Nick Bilton (author of I Live in the Future & Here’s How It Works) has a piece in the New York Times pertaining to himself and his wife using their iPhones to snap photos of pages from some books in Barnes & Noble, for the purpose of showing them to their contractor as they planned interior design ideas for a new home.
Afterward, Bilton found himself wondering about the morality and legality of what they had done, so he did some research into the matter. He compares the camera phone to the Xerox copy machine and the controversy it engendered in the 1970s over students copying other books and textbooks. Other experts he talked to suggest it might have more in common with MP3 music piracy.
Regardless, this sort of thing is not actually new; it has been going on for years. Back in 2003, the Japanese publishing industry was upset enough by people taking (fairly low-res) camera photos of magazine articles that it mailed out 34,000 posters to bookstores to ask patrons not to do it.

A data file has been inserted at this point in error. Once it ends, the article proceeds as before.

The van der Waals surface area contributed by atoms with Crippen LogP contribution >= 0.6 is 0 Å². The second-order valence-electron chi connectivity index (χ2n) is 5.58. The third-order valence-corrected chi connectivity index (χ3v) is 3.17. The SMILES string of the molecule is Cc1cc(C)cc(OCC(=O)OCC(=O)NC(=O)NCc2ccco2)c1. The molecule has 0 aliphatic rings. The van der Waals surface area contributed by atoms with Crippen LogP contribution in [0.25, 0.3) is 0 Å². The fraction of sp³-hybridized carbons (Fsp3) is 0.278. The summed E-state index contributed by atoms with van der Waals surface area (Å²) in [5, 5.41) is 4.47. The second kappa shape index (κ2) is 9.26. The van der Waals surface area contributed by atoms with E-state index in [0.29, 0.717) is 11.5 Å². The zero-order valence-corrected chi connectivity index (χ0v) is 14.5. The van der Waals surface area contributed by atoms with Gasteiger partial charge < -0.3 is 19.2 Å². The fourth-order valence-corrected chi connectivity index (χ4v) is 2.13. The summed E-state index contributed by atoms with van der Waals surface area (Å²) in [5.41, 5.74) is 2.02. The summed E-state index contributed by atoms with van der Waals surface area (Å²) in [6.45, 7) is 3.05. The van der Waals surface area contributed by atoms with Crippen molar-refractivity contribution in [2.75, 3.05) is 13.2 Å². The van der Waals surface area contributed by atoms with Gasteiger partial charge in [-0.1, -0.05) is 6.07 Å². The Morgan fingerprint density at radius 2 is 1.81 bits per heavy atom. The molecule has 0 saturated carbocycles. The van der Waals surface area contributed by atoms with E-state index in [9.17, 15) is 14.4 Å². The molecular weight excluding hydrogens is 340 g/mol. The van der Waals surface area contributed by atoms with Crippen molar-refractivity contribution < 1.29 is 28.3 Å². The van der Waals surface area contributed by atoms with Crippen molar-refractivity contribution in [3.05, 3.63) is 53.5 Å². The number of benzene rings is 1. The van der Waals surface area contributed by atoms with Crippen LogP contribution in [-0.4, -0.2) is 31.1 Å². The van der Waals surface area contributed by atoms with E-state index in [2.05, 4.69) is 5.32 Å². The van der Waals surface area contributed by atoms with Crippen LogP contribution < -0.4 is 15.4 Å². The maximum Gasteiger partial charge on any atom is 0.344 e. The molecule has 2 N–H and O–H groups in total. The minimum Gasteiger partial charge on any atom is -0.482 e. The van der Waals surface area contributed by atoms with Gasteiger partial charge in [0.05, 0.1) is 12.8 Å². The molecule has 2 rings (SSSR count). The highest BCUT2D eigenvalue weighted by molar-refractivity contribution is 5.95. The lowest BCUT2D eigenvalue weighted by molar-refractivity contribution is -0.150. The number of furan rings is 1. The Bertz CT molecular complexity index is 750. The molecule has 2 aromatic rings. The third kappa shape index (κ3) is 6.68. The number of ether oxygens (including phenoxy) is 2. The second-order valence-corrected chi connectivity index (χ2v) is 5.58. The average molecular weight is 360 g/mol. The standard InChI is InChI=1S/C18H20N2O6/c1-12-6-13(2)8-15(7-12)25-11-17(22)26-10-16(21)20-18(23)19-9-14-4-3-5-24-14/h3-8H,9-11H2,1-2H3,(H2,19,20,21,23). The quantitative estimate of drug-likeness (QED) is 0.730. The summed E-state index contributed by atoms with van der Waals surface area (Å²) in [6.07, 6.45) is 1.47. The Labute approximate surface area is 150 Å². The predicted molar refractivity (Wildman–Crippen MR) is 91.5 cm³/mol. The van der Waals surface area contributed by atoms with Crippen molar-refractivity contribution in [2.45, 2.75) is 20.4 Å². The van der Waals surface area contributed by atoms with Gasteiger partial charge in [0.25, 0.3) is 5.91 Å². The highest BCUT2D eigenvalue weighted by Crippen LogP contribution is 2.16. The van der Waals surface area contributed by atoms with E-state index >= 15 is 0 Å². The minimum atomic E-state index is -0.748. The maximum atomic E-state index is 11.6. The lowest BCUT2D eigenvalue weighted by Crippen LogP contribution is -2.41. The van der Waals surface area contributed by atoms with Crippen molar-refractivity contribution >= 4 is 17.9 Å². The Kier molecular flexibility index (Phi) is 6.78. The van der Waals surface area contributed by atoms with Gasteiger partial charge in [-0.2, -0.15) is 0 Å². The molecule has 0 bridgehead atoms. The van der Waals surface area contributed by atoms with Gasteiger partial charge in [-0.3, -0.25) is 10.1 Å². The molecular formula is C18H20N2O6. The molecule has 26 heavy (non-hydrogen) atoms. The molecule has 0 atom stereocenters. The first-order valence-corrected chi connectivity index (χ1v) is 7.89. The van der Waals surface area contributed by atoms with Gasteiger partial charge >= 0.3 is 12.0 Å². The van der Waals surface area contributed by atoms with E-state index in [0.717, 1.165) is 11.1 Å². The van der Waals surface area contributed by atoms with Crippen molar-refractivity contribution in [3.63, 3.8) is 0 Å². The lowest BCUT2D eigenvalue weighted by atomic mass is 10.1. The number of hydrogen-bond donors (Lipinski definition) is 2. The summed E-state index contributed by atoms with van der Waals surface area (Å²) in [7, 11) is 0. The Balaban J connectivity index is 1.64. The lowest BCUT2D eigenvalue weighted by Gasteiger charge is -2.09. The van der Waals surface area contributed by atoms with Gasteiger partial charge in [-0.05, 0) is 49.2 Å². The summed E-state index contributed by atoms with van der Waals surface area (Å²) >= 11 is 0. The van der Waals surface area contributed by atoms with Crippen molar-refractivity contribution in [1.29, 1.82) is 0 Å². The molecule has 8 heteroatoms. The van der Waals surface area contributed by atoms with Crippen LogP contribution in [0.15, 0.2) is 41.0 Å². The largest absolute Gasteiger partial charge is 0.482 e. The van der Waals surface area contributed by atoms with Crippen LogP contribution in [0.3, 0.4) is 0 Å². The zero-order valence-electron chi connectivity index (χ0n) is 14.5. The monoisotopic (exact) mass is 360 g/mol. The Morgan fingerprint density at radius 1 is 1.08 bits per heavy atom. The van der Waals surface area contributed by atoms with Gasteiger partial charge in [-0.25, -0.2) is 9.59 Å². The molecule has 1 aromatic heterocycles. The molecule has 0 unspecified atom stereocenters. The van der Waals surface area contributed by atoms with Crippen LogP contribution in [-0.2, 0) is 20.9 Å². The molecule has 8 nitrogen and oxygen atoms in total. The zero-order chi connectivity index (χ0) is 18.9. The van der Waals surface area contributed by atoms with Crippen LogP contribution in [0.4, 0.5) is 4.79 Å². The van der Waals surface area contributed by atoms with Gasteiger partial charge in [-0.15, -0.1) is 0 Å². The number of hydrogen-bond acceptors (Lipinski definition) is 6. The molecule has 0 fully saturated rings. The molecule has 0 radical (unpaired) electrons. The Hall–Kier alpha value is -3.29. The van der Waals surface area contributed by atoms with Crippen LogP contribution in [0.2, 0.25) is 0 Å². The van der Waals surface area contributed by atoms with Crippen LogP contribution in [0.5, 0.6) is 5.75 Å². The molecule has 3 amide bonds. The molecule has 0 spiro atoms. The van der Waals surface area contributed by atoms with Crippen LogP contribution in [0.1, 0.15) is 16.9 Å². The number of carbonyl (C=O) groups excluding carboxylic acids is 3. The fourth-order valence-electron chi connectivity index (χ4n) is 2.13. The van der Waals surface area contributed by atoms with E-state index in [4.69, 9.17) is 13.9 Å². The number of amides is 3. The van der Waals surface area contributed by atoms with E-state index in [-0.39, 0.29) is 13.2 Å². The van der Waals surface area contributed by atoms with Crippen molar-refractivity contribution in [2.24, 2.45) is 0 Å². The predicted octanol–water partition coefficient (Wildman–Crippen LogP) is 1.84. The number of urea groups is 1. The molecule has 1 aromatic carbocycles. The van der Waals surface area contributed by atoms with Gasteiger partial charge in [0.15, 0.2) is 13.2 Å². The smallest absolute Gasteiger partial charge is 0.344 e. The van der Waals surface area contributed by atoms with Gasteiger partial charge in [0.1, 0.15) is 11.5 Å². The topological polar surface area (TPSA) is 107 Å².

Simply taking pictures of magazines on store shelves generally does not constitute copyright violation under Japanese law if it’s only for individual consumption and not distributed to others.
But bookstores say it is devastating sales.
But cell phone cameras may not be all publishers have to worry about. There are already OCR applications available for the iPhone—and what’s more, a team of Japanese researchers have invented a flip-through rapid laser scanner that they hope to be able to incorporate into cell phones as well. Sooner or later, we might well be able to “rip” books even faster than MP3s.
What are the print stores going to do then?